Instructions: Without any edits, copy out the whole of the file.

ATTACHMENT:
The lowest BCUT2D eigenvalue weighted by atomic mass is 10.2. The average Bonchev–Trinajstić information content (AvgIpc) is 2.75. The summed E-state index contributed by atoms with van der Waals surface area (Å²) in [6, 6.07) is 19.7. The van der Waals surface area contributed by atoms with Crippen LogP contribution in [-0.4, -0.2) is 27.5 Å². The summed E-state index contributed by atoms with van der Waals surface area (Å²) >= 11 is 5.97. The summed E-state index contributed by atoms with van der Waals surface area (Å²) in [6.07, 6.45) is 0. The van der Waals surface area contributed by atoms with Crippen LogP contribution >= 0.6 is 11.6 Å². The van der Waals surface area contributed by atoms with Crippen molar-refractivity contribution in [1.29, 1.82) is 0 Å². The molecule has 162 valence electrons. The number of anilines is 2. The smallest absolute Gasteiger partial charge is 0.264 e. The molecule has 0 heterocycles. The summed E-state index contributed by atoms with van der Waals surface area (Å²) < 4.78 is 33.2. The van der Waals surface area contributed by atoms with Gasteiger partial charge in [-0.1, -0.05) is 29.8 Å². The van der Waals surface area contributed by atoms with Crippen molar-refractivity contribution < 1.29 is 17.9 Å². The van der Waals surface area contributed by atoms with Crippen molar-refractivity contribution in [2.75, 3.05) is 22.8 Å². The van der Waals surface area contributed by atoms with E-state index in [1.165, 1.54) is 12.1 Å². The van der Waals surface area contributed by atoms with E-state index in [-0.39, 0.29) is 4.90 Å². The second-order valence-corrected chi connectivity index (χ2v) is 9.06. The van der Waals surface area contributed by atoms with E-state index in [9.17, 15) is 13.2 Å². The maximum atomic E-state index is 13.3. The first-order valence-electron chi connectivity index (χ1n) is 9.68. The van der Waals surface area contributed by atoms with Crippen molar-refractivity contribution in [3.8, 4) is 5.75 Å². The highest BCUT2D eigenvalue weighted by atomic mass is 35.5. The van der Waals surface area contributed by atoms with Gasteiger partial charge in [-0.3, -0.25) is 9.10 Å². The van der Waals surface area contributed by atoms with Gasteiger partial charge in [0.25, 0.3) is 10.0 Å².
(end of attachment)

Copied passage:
The lowest BCUT2D eigenvalue weighted by atomic mass is 10.2. The average Bonchev–Trinajstić information content (AvgIpc) is 2.75. The summed E-state index contributed by atoms with van der Waals surface area (Å²) in [6, 6.07) is 19.7. The van der Waals surface area contributed by atoms with Crippen LogP contribution in [-0.4, -0.2) is 27.5 Å². The summed E-state index contributed by atoms with van der Waals surface area (Å²) >= 11 is 5.97. The summed E-state index contributed by atoms with van der Waals surface area (Å²) in [6.07, 6.45) is 0. The van der Waals surface area contributed by atoms with Crippen LogP contribution >= 0.6 is 11.6 Å². The van der Waals surface area contributed by atoms with Crippen molar-refractivity contribution in [1.29, 1.82) is 0 Å². The molecule has 162 valence electrons. The number of anilines is 2. The smallest absolute Gasteiger partial charge is 0.264 e. The molecule has 0 heterocycles. The summed E-state index contributed by atoms with van der Waals surface area (Å²) < 4.78 is 33.2. The van der Waals surface area contributed by atoms with Gasteiger partial charge in [-0.1, -0.05) is 29.8 Å². The van der Waals surface area contributed by atoms with Crippen molar-refractivity contribution < 1.29 is 17.9 Å². The van der Waals surface area contributed by atoms with Crippen molar-refractivity contribution in [2.75, 3.05) is 22.8 Å². The van der Waals surface area contributed by atoms with E-state index in [1.165, 1.54) is 12.1 Å². The van der Waals surface area contributed by atoms with E-state index in [-0.39, 0.29) is 4.90 Å². The second-order valence-corrected chi connectivity index (χ2v) is 9.06. The van der Waals surface area contributed by atoms with E-state index in [9.17, 15) is 13.2 Å². The maximum atomic E-state index is 13.3. The first-order valence-electron chi connectivity index (χ1n) is 9.68. The van der Waals surface area contributed by atoms with Crippen molar-refractivity contribution in [3.8, 4) is 5.75 Å². The highest BCUT2D eigenvalue weighted by atomic mass is 35.5. The van der Waals surface area contributed by atoms with Gasteiger partial charge in [-0.3, -0.25) is 9.10 Å². The van der Waals surface area contributed by atoms with Gasteiger partial charge in [0.25, 0.3) is 10.0 Å².